Thiel argued that raising rates would not be a fair way to raise revenue as it would not impact City of Powell residents. Powell does not utilize the landfill as the municipality has its trash trucked to Billings.
Livingston proposed the scale fee which could come at $5 per drop-off, an idea Thiel supported.
“It’s a way of raising the rates without raising the rates,” Livingston said. “It’s a perception thing.”
The county will also likely cut about $400-$600 for juror’s lunches.
“No other counties pay for juror’s lunches,” Park County District Court Clerk Patra Lindenthal said.
Liquor licenses will likely be increased from $600 to $1,500 to match the City of Cody and City of Powell rates, and charges for right-of-way permits may also begin.
The liquor license rate hikes that will affect 26 businesses will likely be voted on in a public hearing by March, so the price change can be updated on the 2020-2021 liquor license applications, which go out in April and are finalized in July.
The library will also seek $80,000 less in operations funding in next year’s budget cycle with the use of its stored funds. Park County provided the library system about $1.7 million in 2019. Money will also be saved from decreasing $22,000 in funds from the library deposit system.
“We made a one-year commitment,” library board member John Gordnier said. “I suspect that there may be some arm wrestling that occurs at a later point in time but we’re prepared to arm wrestle.”
Fulkerson and others expressed support for the idea of a .25-2% employee contribution to retirement plans and a scale-based health insurance premiums contribution, but also a 2% cost of living wage adjustment.
“Now is the time to get employees to put skin in the game,” Fulkerson said.
Although these may seem like small contributions, for many employees, it can have an impact.
“That retirement today doesn’t buy any one of my frontline people a bag of groceries,” Hans Odde, deputy county clerk, said.
While it appeared a consensus was reached on a number of issues during the meeting, no formal action on any of these items will begin until at least February.
Although not discussed at their Jan. 7 meeting, the commissioners expressed support in December for a 1% general use sales tax that would be asked upon voters on the November 2020 ballot that would raise a substantial amount of revenue. No mention was likewise made of pulling from the $14 million the county has in reserves.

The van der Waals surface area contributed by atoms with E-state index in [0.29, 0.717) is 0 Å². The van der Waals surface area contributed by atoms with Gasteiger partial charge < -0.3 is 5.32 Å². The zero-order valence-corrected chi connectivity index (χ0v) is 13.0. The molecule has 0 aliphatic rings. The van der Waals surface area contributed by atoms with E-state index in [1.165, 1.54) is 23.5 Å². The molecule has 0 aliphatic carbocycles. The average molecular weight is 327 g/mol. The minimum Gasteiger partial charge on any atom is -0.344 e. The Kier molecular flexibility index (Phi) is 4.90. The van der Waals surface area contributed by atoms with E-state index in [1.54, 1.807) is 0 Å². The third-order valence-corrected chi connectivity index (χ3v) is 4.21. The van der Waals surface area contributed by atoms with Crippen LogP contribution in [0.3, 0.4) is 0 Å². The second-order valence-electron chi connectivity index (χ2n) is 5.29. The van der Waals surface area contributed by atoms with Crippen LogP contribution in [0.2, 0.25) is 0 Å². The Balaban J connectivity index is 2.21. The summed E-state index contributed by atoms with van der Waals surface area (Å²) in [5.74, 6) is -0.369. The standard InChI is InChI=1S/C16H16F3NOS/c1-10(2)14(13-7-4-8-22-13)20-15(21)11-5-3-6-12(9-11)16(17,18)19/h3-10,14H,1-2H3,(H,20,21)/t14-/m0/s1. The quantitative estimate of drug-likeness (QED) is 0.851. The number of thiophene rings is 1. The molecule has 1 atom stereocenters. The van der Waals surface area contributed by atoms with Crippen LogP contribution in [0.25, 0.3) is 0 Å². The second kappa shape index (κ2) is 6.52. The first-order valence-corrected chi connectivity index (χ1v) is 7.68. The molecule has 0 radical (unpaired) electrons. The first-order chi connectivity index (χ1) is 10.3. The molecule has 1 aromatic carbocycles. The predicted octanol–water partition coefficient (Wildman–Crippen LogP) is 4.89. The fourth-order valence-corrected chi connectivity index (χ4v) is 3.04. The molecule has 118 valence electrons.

“It may take drastic cuts before the public buys into the increased revenue,” Thiel said.
Commissioners tighten rehire process
After the Park County commissioners approved nearly every position rehire that came before them in the first half of the fiscal year, they appear to now be tightening down on the issue. On Jan. 7 two part-time positions with the county were rejected for replacement for at least 90 days. In late 2019, a full-time receptionist and a part-time audio/visual specialist at the Cody Library were also not replaced. Not replacing these positions amounts to more than $100,000 in savings for the county.
The county is currently exploring options for hiring a private business to maintain the lawns at some of the county’s buildings, contracting out its janitorial services, which amount to about 15-17 employees. Any agreement with an outside entity, Fulkerson said, would come with the stipulation that those county employees must be used by the contracted outside firm.
Mike Garza, Park County buildings and grounds superintendent, said he has already had one full-time custodian leave for another job, possibly due to fears of losing their job. Park County Engineer Brian Edwards said he has also felt heat from some of his employees regarding this topic.
“It ruffles some feathers and people take that and run with it, and perception becomes reality,” Edwards said.
Commissioner Jake Fulkerson said any shortfalls come budget time will hopefully be covered by employee attrition. If not, he said departments will likely be asked to cut 10% of their budgets however they see fit.
“There’s going to have to be some cuts somewhere,” Commissioner Lloyd Thiel said. “You know where it’s going to have to come from and that’s employees.”